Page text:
Robert Park's collaborator in Yanbian?

As it happens, I was the only person writing in English to catch this at the time.  The arrest by Chinese authorities of Park’s partner, reported to be a former North Korean defector with South Korean citizenship in Yanji, was reported in English on January 18, 2010.

A short dispatch relaying KCNA’s announcement of another American intruder on January 25, 2010, was relayed a couple of days later by Xinhua, adorned by a few netizen comments which emphasized a typical pastiche of internet-induced thoughts, including that North Korea had the right to “kill these American devils.”

Now that he’s being released, we’re seeing a few short reports come through on Chinese websites, but no mention on the best Chinese DPRK blogs. The Park story made it onto CCTV, which carries a nine-second report on his release via 163.com along with a report that speculated that Park’s release was correlated with the American decision to keep the CPRK off of the State Department’s “state sponsors of terrorism” list.

On one of the more patriotic websites cited in the New York Times as being a venue for populist Chinese nationalism, editors put up a small photo gallery of Robert Park entitled “朝鲜扣押一名美国人 (North Korea Detains an American Person)” including this image which notes without anger that Park is seen “praying for North Korea” in Seoul:

Robert Park in Seoul, Dec. 12, 2009年12月9日,韩国,首尔:Robert Park为朝鲜祈祷。-- via Huanqiu

The gallery also contains the original Xinhua dispatch on Park’s arrival in the DPRK, which is rendered as follows, combining North and South Korean media reports on the incident.  Following procedure, local media in Jilin followed Xinhua’s lead:


Via Xinhuanet: On December 29, 2009, KCNA reported that North Korea apprehended an illegal American trespasser.  The report said that this American passed illegally over the Sino-Korean borderline to enter North Korean territory, and was thereafter apprehended.  Currently, relevant organs are investigating.  According to South Korean media reports, this person is an American of Korean descent named Robert Park (Pak Dongyun / 朴东勋 is his Korean name), and was a responsible member of the human rights organization “Freedom and Life 2009.”

But China can relay South Korean reports all it wants to, including quotes from Radio Free North Korea, Daily NK, and Good Friends (in short, the whole gamut of North Korean defector-sources): on sites like One Free Korea, China’s attitude toward the North Korean regime is locked in time.  And after all, castigating the “ChiComs” or evoke “Red China’s” reliably evil nature feels good, sort of like bathing in a big tub of Reagan-era engine oil which is miraculously still warm from the frictions of the Cold War.   Not only do the criticisms exert a certain mental comfort, persistent critiques of the PRC’s policy toward North Korea remain so much easier if the critics don’t bother to learn Chinese, much less read essays available in English which endeavor to illuminate the dynamic nature of what Chinese people are actually reading and saying about North Korea.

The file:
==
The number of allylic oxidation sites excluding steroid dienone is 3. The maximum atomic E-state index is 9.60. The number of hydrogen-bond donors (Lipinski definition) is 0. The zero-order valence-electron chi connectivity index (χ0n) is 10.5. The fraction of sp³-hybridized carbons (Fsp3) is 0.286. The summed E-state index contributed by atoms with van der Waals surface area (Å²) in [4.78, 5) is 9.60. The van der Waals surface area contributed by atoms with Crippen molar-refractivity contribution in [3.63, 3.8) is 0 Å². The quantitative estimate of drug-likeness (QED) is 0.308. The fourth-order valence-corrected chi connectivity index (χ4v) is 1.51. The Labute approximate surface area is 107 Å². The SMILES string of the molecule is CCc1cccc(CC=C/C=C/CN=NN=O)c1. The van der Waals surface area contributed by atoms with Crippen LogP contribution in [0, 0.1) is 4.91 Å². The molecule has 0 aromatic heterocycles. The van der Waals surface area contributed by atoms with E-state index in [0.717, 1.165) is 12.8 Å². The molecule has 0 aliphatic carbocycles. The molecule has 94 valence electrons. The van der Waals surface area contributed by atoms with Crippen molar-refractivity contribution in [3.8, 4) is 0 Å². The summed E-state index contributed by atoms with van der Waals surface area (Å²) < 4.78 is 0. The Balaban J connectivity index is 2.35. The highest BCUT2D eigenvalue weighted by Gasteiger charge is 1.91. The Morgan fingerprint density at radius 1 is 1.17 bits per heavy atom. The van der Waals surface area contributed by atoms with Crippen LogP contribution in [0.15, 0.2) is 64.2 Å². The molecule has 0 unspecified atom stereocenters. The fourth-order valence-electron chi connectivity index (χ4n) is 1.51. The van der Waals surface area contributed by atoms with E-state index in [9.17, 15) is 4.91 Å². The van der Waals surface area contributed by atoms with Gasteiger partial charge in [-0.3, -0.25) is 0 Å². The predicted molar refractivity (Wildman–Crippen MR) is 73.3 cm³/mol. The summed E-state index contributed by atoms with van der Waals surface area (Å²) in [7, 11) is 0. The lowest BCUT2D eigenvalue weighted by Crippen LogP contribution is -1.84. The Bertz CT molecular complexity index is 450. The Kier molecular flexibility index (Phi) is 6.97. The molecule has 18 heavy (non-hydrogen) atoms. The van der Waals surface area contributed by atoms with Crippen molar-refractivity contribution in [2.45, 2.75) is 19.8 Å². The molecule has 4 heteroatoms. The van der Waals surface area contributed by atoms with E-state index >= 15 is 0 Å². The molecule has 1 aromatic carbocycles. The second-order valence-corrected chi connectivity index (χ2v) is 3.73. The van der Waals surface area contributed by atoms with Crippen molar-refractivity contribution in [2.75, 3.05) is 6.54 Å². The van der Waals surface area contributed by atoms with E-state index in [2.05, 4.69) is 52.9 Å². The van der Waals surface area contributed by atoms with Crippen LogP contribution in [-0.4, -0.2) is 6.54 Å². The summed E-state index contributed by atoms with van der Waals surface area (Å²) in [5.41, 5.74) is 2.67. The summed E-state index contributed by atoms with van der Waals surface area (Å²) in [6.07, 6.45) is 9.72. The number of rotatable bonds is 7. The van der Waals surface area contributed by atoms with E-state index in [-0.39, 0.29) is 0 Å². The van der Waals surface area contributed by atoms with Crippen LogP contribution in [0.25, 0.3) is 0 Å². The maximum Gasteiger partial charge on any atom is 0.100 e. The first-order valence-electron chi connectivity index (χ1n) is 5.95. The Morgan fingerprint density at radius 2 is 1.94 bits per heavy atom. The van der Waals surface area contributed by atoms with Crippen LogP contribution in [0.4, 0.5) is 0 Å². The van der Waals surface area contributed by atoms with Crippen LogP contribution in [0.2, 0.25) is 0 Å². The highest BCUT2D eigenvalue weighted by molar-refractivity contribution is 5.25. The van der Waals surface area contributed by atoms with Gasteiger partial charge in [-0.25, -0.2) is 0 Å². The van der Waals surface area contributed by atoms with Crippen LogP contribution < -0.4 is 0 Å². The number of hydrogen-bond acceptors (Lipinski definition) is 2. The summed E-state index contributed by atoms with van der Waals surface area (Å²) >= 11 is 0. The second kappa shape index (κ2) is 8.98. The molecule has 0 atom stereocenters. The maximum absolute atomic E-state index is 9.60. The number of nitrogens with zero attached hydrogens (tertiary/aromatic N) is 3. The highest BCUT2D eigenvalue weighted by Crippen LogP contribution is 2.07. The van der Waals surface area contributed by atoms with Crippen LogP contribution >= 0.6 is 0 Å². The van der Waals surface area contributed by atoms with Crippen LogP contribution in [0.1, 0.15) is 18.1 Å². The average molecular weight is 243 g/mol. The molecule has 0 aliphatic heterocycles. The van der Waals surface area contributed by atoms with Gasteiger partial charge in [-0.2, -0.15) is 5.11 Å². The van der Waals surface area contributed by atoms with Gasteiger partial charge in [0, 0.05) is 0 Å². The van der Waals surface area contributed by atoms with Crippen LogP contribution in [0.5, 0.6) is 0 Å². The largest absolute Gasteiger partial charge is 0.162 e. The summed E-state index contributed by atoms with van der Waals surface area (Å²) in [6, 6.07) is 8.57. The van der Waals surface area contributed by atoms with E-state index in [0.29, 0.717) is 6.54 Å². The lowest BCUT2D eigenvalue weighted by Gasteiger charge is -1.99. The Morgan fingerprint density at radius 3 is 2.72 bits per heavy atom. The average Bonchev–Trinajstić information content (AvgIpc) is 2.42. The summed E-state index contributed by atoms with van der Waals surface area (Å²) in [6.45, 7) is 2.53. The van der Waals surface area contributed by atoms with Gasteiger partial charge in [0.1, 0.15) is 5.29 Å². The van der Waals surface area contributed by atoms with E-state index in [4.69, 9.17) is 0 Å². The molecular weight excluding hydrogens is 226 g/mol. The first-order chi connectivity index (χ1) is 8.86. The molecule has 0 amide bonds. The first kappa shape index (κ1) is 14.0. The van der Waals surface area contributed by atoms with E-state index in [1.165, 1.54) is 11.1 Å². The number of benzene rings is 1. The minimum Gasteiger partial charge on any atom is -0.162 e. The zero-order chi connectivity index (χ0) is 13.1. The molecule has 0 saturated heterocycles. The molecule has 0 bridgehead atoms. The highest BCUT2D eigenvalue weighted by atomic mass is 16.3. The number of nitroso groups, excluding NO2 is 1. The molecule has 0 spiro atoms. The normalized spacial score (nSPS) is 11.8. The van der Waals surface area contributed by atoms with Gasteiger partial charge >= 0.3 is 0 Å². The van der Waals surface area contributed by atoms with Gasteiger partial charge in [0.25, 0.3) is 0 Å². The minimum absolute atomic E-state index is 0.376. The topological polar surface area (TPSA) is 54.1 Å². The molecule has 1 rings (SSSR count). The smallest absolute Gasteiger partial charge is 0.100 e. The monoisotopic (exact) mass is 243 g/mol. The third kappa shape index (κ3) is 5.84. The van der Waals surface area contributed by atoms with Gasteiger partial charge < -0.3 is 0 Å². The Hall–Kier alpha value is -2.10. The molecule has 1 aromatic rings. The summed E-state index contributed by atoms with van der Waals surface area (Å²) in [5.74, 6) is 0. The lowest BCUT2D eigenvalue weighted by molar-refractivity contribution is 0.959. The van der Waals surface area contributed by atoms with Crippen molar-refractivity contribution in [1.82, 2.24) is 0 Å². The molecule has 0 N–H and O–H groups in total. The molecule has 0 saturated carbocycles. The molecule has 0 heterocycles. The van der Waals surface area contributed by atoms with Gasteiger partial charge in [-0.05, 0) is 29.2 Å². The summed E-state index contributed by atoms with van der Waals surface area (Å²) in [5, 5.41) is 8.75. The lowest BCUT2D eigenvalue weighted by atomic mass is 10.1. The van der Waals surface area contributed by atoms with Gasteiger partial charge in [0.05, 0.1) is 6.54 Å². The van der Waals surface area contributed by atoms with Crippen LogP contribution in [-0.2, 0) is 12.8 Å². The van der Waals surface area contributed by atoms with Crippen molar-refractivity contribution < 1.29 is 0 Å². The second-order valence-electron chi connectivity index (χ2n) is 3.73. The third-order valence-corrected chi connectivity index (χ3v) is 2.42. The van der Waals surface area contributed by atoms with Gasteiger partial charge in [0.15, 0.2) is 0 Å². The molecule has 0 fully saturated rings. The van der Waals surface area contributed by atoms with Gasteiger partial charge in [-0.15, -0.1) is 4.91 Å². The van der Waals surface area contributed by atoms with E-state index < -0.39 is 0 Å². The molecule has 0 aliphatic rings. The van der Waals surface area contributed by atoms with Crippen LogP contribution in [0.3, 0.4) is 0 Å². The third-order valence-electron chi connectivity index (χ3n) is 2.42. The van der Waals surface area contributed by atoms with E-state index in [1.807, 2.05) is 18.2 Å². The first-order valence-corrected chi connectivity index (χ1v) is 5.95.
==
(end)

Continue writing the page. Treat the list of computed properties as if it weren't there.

Mike Kim’s book Escaping North Korea is a perfect case in point: although the MBA-turned-missionary speaks fluent Korean, supposedly learned conversational Chinese, and lived for several years in the Sino-Korean border region (presumably Yanbian) there is virtually zero discussion in his book of Chinese points of view of the North Korean refugee issue.  Believe me, there are more Chinese perspectives on North Korea than those of bachelor farmers looking to buy North Korean fugitive wives!  Does it not matter what everyday Chinese (along the border, in Beijing, or elsewhere) think about North Korea policy, or what pressures the CCP is under to modify their policy, or that understanding regional dynamics of cooperation with, and apprehensions toward, North Korea among Chinese might be of some use toward common action on the refugee front?

Or would learning about  these things impede us from using our highly developed and particularly Euro-American skills of shaking the rhetorical stick at China?

If you can’t perceive incremental (much less rapid) changes which China itself is initiating, and then act to amplify those changes in concert with the Chinese, good luck in getting what you want, missionaries!

But I suppose this would mean we would have to view Yanbian as something other than a cloak-and-dagger launching pad for the Great North Korean Revolt/Awakening and settle for a somewhat slower yet inexorable pace of change.  Moreover, I’d be shocked if writers like Joshua Stanton were to spend any time at all on this blog (a website which is, we can only assume, authored by some apologist-Owen-Lattimore-wannabe) where Stanton might actually have access to some fragments of information about Chinese coverage of the North Korea issue that might lend some nuance, if not wholesale reconsideration, to his hopelessly Anglophone (but otherwise well-documented) reports.

In such a mode of silence, Robert Park walks out of the Beijing airport, shuffling where the rest of us run: